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Select Primitive Elvish Roots: HAN-HOR

HAN “add to, increase, enhance, enrich, honour (especially by gift); give”

This root did not explicitly appear until very late in Tolkien writing, in 1969-1970, but there were a few earlier precursors. Wynne, Smith, and Hostetter suggested the preposition Q. han “beyond” from Quenya prayers of the 1950s might be connected to this root. I think another precursor might be √ƷAN “long” or “extend” given as a variant of √YAN around 1959; Tolkien was considering √ƷAN as the basis for a new etymology of Q. anda/S. and “long” (PE17/40, 155), though there are no clear indictions he carried through with this idea.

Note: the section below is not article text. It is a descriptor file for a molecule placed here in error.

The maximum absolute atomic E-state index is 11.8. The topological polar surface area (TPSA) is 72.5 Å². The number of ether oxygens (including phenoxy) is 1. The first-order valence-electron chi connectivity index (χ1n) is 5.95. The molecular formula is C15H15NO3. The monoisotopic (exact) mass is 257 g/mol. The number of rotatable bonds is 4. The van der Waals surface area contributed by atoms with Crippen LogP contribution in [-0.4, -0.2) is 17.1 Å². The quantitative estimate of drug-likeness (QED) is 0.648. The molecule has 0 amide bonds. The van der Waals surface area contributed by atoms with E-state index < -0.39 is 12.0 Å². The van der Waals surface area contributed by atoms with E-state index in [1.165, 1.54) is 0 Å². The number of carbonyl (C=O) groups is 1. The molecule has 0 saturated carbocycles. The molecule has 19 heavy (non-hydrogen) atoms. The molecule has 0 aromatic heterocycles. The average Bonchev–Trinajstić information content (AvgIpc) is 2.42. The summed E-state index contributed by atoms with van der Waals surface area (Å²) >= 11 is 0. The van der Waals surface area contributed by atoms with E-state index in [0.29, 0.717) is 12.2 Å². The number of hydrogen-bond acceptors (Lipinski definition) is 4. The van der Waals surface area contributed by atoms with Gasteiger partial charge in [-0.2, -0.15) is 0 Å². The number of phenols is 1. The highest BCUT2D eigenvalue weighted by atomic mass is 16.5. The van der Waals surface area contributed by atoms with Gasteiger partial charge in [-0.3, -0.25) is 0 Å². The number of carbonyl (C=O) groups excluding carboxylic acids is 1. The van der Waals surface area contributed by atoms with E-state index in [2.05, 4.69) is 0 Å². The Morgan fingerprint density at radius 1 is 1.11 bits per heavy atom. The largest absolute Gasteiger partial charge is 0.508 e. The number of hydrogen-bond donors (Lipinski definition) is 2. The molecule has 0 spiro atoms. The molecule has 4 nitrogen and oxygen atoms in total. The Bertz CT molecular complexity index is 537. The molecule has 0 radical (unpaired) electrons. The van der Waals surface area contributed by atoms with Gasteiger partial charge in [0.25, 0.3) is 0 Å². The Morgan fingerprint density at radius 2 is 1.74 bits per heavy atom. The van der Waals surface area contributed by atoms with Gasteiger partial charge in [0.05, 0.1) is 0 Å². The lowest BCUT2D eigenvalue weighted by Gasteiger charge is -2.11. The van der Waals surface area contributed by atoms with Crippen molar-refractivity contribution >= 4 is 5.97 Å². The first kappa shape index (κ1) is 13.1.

The root √ƷAN reappeared in 1968 notes with the gloss “adorn” serving as the basis for Q. antil, a word for the middle finger, perhaps being the place where rings were usually worn (VT47/26). As pointed out by Patrick Wynne this use of √ƷAN indicates it was from the period in the late 1960s where Tolkien was playing around with the form and phonetic developments of the ancient velar spirant [h] or [ɣ] (ʒ); see the discussion in the entry on how initial [ɣ] became [h] in Ancient Quenya; this was one of the more common phonetic developments Tolkien used, but he vacillated a great deal on the subject.

ƷAN reappeared again in 1969 notes on Quenya verbs with the gloss “give”, but here it was revised to √HAN (PE22/163). Tolkien then elaborated on the meaning of √HAN, saying that its actual sense was “enhance, enrich, add to”. In this note h- was preserved in Quenya and Telerin but lost in Sindarin, and the Quenya the verb anta- “give” was influenced by but not directly derived from √HAN; in Sindarin the influence was more direct. We know that √HAN reappeared at least one more time in some notes from 1970 with the gloss “add to, increase, enhance, honour (espec. by gift)” (VT43/14) but this note remains unpublished so we don’t have the full context.